A City of Bridges
Portland, Oregon, is a veritable open-air museum of bridges designed by some of the most productive and influential engineers of the late 19th and early 20th centuries. Bridge historian Sharon Wood conducts fascinating tours of these structures and is a valuable source of information about Portland’s bridges and their engineers. There are two bridges built by Waddell & Harrington: the Hawthorne and the Steel. The former is a conventional lift bridge, with tall towers on either side of the movable span that serve as cranes to lift it out of the way of shipping passing up and down the Willamette River. Completed in 1910, it is believed to be the oldest vertical-lift bridge still in full operation. The Steel Bridge, completed in 1912 has the telescoping feature of Kansas City’s ASB Bridge, but it also has the conventional lift towers, allowing the entire movable span to be raised even higher out of the way of the larger vessels that use the Willamette. The name of the Portland structure dates from an earlier railroad bridge near the same location, which was built in 1888 when steel was displacing wrought iron as the railroad-bridge material of choice.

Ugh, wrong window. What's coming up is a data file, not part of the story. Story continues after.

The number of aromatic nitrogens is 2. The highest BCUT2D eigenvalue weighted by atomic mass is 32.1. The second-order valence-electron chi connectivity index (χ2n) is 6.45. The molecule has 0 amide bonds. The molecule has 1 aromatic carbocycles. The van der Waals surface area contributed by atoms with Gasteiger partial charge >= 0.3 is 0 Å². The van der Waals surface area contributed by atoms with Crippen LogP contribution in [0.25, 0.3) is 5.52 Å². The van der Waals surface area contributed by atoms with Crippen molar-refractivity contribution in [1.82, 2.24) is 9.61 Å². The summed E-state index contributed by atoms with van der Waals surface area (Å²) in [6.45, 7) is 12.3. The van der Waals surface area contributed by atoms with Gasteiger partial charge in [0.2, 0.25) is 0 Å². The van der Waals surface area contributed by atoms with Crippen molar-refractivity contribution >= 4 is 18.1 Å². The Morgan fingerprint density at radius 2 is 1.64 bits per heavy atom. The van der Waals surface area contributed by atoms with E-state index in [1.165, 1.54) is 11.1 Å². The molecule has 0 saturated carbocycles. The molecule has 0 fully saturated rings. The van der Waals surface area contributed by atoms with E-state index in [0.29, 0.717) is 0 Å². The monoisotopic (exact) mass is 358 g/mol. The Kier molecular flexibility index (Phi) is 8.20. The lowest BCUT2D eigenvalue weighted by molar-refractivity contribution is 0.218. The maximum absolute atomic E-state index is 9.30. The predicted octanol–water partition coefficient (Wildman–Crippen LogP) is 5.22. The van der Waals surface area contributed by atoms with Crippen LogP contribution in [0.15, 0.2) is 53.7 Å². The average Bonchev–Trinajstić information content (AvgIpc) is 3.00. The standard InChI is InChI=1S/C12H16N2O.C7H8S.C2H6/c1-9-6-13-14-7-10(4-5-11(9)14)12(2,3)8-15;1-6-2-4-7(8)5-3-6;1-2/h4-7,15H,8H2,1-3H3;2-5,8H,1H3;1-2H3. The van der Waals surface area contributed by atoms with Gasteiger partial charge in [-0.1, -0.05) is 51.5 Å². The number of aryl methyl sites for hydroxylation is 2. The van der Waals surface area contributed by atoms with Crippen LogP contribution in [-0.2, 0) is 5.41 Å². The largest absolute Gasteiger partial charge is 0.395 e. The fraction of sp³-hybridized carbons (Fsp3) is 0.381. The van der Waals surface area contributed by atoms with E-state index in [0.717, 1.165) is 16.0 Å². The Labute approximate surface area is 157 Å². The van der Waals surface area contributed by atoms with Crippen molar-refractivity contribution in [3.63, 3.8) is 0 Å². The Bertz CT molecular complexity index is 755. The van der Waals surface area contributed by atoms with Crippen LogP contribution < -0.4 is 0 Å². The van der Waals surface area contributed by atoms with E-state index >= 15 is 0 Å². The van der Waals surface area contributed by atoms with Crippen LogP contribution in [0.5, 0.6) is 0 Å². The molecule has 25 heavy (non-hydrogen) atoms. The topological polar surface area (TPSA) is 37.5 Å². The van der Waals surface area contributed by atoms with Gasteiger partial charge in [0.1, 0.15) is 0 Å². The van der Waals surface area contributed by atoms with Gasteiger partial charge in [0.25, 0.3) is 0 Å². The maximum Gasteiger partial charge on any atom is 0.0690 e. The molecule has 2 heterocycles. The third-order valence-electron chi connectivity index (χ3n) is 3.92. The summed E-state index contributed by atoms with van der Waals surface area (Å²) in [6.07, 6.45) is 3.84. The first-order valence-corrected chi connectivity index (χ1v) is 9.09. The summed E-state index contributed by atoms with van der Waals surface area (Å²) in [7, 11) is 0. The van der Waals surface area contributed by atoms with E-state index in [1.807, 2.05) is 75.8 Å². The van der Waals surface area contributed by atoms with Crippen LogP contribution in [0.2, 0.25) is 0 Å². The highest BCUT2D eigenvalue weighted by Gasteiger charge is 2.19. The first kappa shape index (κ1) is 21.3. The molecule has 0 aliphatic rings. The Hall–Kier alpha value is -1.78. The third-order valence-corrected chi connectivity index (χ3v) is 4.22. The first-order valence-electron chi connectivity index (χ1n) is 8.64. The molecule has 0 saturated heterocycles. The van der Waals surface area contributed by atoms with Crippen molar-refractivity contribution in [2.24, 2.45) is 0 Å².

Other bridges in downtown Portland are associated with the names of some of the most innovative and prolific American engineers, designers who flourished during the period that reached from the heyday of the railroads through the ascendancy of the automobile. Among these engineers is Gustav Lindenthal, who began his career in Pittsburgh, where his Smithfield Street Bridge, completed in 1883, remains one of the outstanding examples employing a lenticular truss, whose lens-shaped profile makes the bridge easy to recognize. From Pittsburgh, Lindenthal moved to New York, where for almost 50 years he promoted unsuccessfully his designs for a monumental bridge across the Hudson River. Lindenthal did, however, succeed in designing and building New York’s massive Hell Gate Bridge, which served as a model for the landmark Sydney Harbor Bridge in New South Wales.